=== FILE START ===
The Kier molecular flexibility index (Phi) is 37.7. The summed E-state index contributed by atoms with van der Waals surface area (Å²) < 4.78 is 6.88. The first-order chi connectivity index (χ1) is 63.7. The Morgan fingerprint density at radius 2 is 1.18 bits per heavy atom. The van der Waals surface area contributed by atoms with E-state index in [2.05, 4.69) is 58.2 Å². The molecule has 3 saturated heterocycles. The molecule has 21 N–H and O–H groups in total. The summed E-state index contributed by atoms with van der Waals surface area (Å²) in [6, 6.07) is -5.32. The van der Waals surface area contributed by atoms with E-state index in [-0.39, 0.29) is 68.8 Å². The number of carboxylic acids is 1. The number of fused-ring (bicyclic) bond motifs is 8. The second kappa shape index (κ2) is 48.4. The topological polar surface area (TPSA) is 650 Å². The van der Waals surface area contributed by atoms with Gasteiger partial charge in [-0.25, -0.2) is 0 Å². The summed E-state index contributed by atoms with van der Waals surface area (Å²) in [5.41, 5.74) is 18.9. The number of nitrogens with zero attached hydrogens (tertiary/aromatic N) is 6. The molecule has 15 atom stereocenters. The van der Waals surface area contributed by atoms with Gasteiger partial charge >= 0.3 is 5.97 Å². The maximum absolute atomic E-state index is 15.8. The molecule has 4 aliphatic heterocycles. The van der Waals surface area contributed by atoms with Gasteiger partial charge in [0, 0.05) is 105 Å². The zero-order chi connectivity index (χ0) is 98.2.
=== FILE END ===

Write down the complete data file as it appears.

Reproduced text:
The Kier molecular flexibility index (Phi) is 37.7. The summed E-state index contributed by atoms with van der Waals surface area (Å²) < 4.78 is 6.88. The first-order chi connectivity index (χ1) is 63.7. The Morgan fingerprint density at radius 2 is 1.18 bits per heavy atom. The van der Waals surface area contributed by atoms with E-state index in [2.05, 4.69) is 58.2 Å². The molecule has 3 saturated heterocycles. The molecule has 21 N–H and O–H groups in total. The summed E-state index contributed by atoms with van der Waals surface area (Å²) in [6, 6.07) is -5.32. The van der Waals surface area contributed by atoms with E-state index in [-0.39, 0.29) is 68.8 Å². The number of carboxylic acids is 1. The number of fused-ring (bicyclic) bond motifs is 8. The second kappa shape index (κ2) is 48.4. The topological polar surface area (TPSA) is 650 Å². The van der Waals surface area contributed by atoms with Gasteiger partial charge in [-0.25, -0.2) is 0 Å². The summed E-state index contributed by atoms with van der Waals surface area (Å²) in [5.41, 5.74) is 18.9. The number of nitrogens with zero attached hydrogens (tertiary/aromatic N) is 6. The molecule has 15 atom stereocenters. The van der Waals surface area contributed by atoms with Gasteiger partial charge >= 0.3 is 5.97 Å². The maximum absolute atomic E-state index is 15.8. The molecule has 4 aliphatic heterocycles. The van der Waals surface area contributed by atoms with Gasteiger partial charge in [0, 0.05) is 105 Å². The zero-order chi connectivity index (χ0) is 98.2.